Monzo, the U.K. challenger bank now with more than 4.8 million customers, has closed another £60 million in funding, priced the same as and effectively an extension of its previous top-up round in June.
This saw Monzo valued by private investors at around £1.2 billion, marked by industry observers as a down round. It was lower than the upstart bank’s previous — perhaps overheated — valuation, before the coronavirus pandemic skewed leverage in favour of investors or forced a legitimate fintech market correction, depending on your perspective.
The new funding comes from a clutch of new backers, including Deliveroo and Stripe investor Novator, Kaiser and TED Global, as well as existing investor Goodwater. They join the likes of Y Combinator, General Catalyst, Accel, Passion, Thrive and Stripe, which all re-invested earlier this year.
It means Monzo has raised £125 million in funding since COVID-19 struck (an additional £5 million was quietly added during the last top up), and this current extension will be seen as good news for the bank as it looks to continue growing and increasing revenue lines beyond interchange fees.
To that end, Monzo shared some latest numbers with TechCrunch. In addition to approaching 5 million customers overall, it now has more than 60,000 business users — up from 25,000 signups in June — and more than 100,000 customers across its paid-for current accounts, Monzo Plus and Monzo Premium.
Adds Monzo CEO, TS Anil, in a statement given to TechCrunch: “We’ve raised £125 million this year, achieved strong organic growth and are now nearing five million customers, all while becoming the most switched to bank in the U.K. and the top rated for overall service. This news demonstrates the confidence that both our customers and investors have in Monzo”.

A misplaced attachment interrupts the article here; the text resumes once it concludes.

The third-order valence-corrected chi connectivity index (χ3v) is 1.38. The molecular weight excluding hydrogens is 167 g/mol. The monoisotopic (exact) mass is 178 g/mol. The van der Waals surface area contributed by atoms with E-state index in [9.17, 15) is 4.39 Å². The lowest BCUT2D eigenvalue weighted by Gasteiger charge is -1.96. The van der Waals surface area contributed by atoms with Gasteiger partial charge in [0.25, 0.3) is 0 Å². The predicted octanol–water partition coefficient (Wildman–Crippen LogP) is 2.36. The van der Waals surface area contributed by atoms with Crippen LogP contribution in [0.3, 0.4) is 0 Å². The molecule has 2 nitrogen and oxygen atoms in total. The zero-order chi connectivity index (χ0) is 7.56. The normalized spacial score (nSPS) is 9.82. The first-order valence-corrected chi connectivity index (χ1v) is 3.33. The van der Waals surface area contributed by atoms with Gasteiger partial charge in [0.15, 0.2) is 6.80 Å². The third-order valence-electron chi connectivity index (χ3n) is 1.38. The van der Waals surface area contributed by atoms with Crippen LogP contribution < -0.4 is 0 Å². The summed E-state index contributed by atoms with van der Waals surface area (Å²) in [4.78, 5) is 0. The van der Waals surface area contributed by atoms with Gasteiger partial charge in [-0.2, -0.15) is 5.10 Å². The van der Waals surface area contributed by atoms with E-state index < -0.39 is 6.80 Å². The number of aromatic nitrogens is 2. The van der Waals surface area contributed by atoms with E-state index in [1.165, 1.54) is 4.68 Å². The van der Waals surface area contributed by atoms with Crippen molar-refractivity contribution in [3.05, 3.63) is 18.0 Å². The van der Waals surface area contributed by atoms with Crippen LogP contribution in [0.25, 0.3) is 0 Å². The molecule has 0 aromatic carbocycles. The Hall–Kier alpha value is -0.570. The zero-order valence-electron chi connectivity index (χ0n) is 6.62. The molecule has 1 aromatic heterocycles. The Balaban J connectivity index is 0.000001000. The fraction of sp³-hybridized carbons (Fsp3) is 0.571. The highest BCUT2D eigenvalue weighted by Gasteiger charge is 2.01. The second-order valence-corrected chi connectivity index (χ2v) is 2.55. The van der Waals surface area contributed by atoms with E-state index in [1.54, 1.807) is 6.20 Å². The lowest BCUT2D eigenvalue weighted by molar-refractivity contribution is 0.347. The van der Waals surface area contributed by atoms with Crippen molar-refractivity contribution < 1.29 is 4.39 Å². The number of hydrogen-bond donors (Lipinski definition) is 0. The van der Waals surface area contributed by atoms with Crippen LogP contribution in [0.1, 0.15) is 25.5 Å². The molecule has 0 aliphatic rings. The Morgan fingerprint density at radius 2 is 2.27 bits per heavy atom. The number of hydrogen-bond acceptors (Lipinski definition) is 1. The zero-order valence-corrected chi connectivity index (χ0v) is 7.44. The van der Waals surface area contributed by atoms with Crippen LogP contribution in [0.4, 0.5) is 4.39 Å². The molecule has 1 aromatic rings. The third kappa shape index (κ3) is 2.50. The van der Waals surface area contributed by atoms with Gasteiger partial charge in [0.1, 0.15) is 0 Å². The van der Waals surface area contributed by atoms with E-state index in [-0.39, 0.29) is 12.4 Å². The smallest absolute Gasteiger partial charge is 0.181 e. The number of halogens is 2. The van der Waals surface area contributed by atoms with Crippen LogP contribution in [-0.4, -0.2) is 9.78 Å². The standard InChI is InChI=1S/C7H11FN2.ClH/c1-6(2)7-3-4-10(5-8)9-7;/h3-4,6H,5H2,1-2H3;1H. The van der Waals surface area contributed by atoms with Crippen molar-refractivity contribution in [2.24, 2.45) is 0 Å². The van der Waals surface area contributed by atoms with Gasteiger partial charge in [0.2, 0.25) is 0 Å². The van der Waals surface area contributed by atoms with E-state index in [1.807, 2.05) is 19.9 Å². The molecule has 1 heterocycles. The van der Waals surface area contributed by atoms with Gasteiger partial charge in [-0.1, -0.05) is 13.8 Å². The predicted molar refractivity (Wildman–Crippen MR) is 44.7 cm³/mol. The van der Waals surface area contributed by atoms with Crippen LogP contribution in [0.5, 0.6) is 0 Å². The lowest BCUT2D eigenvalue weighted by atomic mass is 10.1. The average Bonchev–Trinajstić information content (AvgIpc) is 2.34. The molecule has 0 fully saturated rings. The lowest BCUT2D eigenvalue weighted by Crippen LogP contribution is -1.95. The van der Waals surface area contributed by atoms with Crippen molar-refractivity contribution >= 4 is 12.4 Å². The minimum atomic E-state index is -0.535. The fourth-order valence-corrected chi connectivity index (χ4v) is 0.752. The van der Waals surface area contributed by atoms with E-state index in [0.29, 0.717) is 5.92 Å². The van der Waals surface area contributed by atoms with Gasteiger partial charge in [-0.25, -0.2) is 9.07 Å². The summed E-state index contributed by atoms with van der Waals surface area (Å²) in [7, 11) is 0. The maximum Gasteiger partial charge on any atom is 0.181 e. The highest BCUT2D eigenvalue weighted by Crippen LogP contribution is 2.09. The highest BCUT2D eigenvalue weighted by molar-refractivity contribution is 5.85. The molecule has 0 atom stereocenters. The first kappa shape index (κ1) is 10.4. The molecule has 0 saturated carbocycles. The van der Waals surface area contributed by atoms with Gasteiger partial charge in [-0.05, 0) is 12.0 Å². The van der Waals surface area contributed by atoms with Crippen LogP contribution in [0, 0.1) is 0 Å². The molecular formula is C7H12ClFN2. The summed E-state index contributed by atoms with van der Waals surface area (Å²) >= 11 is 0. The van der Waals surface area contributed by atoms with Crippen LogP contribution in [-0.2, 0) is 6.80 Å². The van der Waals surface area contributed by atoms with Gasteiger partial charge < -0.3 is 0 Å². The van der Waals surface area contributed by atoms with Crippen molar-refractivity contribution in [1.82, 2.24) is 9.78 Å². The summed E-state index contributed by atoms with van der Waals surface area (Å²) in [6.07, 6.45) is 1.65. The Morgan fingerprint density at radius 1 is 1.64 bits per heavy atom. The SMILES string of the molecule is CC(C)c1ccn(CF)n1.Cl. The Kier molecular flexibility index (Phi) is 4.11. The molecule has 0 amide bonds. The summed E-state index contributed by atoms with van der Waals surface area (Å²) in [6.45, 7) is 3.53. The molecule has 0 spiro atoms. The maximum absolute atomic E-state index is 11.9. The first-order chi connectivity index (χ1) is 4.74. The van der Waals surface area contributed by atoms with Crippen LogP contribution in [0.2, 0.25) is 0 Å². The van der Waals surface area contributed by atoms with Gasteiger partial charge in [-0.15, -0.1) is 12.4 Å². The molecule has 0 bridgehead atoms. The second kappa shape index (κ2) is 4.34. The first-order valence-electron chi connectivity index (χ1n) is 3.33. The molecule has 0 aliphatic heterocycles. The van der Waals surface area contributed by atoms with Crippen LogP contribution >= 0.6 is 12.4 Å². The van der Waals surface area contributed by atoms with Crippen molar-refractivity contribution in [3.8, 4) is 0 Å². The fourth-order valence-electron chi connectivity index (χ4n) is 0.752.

Meanwhile, it has been a challenging time for Monzo, as it, along with many other fintech companies, has had to weather the coronavirus crisis and resulting economic downturn. This included utilising the U.K. furlough scheme and subsequently making around 80 employees redundant in the summer. In addition, there was a round of U.S. layoffs and the shuttering of its Las Vegas-based customer support office.
Like some other banks and fintechs, the coronavirus crisis has resulted in Monzo seeing customer card spend reduce at home and (of course) abroad, meaning it is generating less revenue from interchange fees.
Separately, in May, Monzo co-founder Tom Blomfield announced internally that he was stepping down as CEO of the U.K. challenger bank to take up the newly created role of president. He was replaced as U.K. CEO by then U.S. CEO Anil, who also joined Monzo’s board in replacement of Blomfield.